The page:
By Dermot Connolly
Palos Heights City Council meetings are often routine affairs, with little or no excitement. But the Sept. 1 meeting was different, with the room erupting in applause for Ald. Jerry McGovern (4th), a Marine veteran of the Vietnam War, when he was presented with a sign indicating he is in line for an Honor Flight to Washington.
The lawn sign was presented by John Hanley, who chairs the city’s Beautification Committee and is a volunteer photographer for Honor Flight Chicago, a non-profit organization that flies veterans from World War II, Korea and now Vietnam, to Washington for daylong tours of war memorials and other sites.
“Honor Flight Chicago took a hiatus this year because of the COVID-19 pandemic, and I would like to honor one of our veterans today with a sign for his front yard. Thank you for your service,” said Hanley, unwrapping the sign for McGovern, who seemed stunned by the honor and the standing ovation that followed.
McGovern is scheduled to be on the first Honor Flight out of Midway Airport when they resume in 2021.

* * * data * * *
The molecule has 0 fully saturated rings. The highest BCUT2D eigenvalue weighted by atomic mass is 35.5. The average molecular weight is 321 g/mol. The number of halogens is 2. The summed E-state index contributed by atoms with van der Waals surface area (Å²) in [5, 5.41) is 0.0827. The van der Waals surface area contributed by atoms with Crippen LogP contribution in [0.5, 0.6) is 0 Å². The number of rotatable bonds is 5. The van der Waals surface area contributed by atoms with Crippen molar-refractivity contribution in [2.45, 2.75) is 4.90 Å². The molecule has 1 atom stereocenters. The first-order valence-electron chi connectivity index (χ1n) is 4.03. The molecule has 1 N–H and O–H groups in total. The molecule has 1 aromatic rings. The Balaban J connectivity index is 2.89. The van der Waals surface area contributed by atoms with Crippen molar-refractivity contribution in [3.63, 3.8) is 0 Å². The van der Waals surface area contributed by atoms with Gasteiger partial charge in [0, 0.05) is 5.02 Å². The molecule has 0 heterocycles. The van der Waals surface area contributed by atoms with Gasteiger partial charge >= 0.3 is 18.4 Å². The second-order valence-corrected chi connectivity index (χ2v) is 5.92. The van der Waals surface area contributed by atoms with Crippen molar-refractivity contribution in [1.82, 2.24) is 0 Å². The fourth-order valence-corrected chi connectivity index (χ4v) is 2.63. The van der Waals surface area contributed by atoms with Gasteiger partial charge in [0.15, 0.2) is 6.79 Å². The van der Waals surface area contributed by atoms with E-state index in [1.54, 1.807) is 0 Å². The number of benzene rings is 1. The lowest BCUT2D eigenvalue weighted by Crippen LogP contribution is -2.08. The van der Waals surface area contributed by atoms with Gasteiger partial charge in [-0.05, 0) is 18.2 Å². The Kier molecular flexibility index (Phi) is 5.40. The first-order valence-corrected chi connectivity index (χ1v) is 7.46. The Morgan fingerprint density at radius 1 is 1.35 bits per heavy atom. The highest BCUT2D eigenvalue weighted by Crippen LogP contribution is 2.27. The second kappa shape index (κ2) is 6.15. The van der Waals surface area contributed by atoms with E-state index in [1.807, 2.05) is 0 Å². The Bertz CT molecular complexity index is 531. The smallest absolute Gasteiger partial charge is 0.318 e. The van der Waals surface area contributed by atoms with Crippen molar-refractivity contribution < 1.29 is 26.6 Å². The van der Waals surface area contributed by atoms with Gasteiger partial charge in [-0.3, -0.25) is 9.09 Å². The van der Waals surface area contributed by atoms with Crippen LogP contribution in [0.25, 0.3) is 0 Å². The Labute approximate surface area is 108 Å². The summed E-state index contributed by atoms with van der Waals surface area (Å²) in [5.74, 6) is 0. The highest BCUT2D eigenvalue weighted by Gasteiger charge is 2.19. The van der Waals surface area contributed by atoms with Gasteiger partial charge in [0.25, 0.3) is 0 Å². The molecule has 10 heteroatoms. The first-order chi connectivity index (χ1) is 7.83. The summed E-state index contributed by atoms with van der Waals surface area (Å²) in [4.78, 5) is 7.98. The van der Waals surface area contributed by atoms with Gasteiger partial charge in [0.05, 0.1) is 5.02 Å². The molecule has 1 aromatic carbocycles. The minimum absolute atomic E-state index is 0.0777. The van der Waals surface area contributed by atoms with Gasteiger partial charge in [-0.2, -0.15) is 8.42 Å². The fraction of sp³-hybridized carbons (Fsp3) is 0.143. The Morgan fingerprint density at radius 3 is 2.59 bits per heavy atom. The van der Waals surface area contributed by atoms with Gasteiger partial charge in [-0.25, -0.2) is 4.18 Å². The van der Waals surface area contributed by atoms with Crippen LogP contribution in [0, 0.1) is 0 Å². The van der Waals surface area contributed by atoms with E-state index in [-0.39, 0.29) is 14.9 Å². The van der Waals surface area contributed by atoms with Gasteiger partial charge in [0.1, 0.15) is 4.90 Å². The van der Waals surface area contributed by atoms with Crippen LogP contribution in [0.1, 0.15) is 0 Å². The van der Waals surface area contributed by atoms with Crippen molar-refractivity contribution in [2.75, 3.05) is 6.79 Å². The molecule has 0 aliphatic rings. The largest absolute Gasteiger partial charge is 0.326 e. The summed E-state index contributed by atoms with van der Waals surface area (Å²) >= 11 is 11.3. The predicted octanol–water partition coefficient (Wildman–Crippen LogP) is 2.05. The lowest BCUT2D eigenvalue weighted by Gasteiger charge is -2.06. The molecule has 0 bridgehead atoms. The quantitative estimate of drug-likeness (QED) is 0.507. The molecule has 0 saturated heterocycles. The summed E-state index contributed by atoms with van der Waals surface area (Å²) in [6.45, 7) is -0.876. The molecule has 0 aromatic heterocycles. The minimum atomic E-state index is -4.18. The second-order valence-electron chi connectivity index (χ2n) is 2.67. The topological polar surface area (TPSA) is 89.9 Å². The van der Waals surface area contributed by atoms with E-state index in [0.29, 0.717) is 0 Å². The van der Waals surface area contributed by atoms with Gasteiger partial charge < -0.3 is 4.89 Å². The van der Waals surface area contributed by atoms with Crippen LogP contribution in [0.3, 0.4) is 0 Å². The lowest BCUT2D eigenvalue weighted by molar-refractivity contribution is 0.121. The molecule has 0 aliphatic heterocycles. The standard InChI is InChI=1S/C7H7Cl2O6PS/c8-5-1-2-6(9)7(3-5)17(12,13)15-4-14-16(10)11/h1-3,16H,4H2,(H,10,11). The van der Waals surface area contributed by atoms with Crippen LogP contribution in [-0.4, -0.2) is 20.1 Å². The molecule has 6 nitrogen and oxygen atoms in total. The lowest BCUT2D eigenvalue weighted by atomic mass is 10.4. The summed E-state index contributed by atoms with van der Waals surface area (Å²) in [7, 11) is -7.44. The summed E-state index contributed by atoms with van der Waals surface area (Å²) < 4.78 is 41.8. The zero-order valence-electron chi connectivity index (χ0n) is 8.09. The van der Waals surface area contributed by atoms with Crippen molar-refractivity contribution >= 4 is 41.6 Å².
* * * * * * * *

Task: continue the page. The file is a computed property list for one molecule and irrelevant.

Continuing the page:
“I apologize to your wife. I was supposed to present it at your house,” said Hanley. “Well, my wife knows more than me because I didn’t know anything about it,” said McGovern.
The meeting went on, for a short time, before McGovern asked to speak.
“Now that I have caught my breath, I just want to say thank you. I appreciate this so much. I am on the list and three of my friends are on the list to go with me. My own father-in-law was on an Honor Flight, so this means so much,” said McGovern, who served in Vietnam from 1966 to 1967.
“A little history,” said Ald. Jack Clifford (2nd),” who was sitting beside him. “He was 19 when he went to Vietnam, and he is a Purple Heart recipient,” Clifford continued, noting that McGovern was injured three times during his time there.
Clifford then held up his phone to show a photo of McGovern taken while he was on patrol near the Demilitarized Zone in Vietnam, which appeared on the cover of Life Magazine on Oct. 28, 1966.
“The photographer who took that picture was killed in Vietnam,” said McGovern.
In addition to his injuries, while in Vietnam McGovern was exposed to the disease-causing herbicide Agent Orange, and contracted malaria as well.
He went on to a career in the Chicago Police Department for more than 30 years.
“I’m glad I went over there when I was 19, because I wouldn’t like to do it when I was older,” said McGovern. “I still go back to my alma mater, Mt. Carmel High School, to give a presentation every year. I have been to Mother McAuley High School, too.”
“This really is an honor I wasn’t expecting,” said McGovern, still beaming after the meeting.